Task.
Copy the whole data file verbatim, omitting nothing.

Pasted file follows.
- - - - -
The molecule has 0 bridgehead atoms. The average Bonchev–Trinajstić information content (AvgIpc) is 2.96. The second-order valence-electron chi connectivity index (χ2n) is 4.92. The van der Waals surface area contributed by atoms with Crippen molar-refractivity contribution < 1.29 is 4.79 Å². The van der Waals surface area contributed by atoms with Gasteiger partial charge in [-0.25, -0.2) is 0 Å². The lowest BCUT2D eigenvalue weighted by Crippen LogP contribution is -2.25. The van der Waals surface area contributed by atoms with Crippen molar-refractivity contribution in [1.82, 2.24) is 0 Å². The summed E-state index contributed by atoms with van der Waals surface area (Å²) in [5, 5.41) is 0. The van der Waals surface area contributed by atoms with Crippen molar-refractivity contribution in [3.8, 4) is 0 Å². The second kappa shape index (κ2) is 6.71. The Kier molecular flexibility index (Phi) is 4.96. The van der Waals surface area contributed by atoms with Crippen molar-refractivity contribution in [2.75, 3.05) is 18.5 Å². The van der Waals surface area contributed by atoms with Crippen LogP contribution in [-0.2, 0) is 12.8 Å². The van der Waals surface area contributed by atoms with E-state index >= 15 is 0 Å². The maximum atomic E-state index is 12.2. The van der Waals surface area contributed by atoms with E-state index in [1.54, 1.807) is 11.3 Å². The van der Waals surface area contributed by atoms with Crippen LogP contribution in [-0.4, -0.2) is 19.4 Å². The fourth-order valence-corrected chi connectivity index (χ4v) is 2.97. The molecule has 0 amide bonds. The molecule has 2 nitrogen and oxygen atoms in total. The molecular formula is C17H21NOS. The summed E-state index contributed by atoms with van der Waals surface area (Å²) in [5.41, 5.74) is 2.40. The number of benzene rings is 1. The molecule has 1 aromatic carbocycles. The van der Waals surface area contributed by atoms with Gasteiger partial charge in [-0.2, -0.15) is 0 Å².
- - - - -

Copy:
The molecule has 0 bridgehead atoms. The average Bonchev–Trinajstić information content (AvgIpc) is 2.96. The second-order valence-electron chi connectivity index (χ2n) is 4.92. The van der Waals surface area contributed by atoms with Crippen molar-refractivity contribution < 1.29 is 4.79 Å². The van der Waals surface area contributed by atoms with Gasteiger partial charge in [-0.25, -0.2) is 0 Å². The lowest BCUT2D eigenvalue weighted by Crippen LogP contribution is -2.25. The van der Waals surface area contributed by atoms with Crippen molar-refractivity contribution in [1.82, 2.24) is 0 Å². The summed E-state index contributed by atoms with van der Waals surface area (Å²) in [5, 5.41) is 0. The van der Waals surface area contributed by atoms with Crippen molar-refractivity contribution in [3.8, 4) is 0 Å². The second kappa shape index (κ2) is 6.71. The Kier molecular flexibility index (Phi) is 4.96. The van der Waals surface area contributed by atoms with Crippen molar-refractivity contribution in [2.75, 3.05) is 18.5 Å². The van der Waals surface area contributed by atoms with Crippen LogP contribution in [-0.2, 0) is 12.8 Å². The van der Waals surface area contributed by atoms with E-state index >= 15 is 0 Å². The maximum atomic E-state index is 12.2. The van der Waals surface area contributed by atoms with E-state index in [1.54, 1.807) is 11.3 Å². The van der Waals surface area contributed by atoms with Crippen LogP contribution in [-0.4, -0.2) is 19.4 Å². The fourth-order valence-corrected chi connectivity index (χ4v) is 2.97. The molecule has 0 amide bonds. The molecule has 2 nitrogen and oxygen atoms in total. The molecular formula is C17H21NOS. The summed E-state index contributed by atoms with van der Waals surface area (Å²) in [5.41, 5.74) is 2.40. The number of benzene rings is 1. The molecule has 1 aromatic carbocycles. The van der Waals surface area contributed by atoms with Gasteiger partial charge in [-0.2, -0.15) is 0 Å².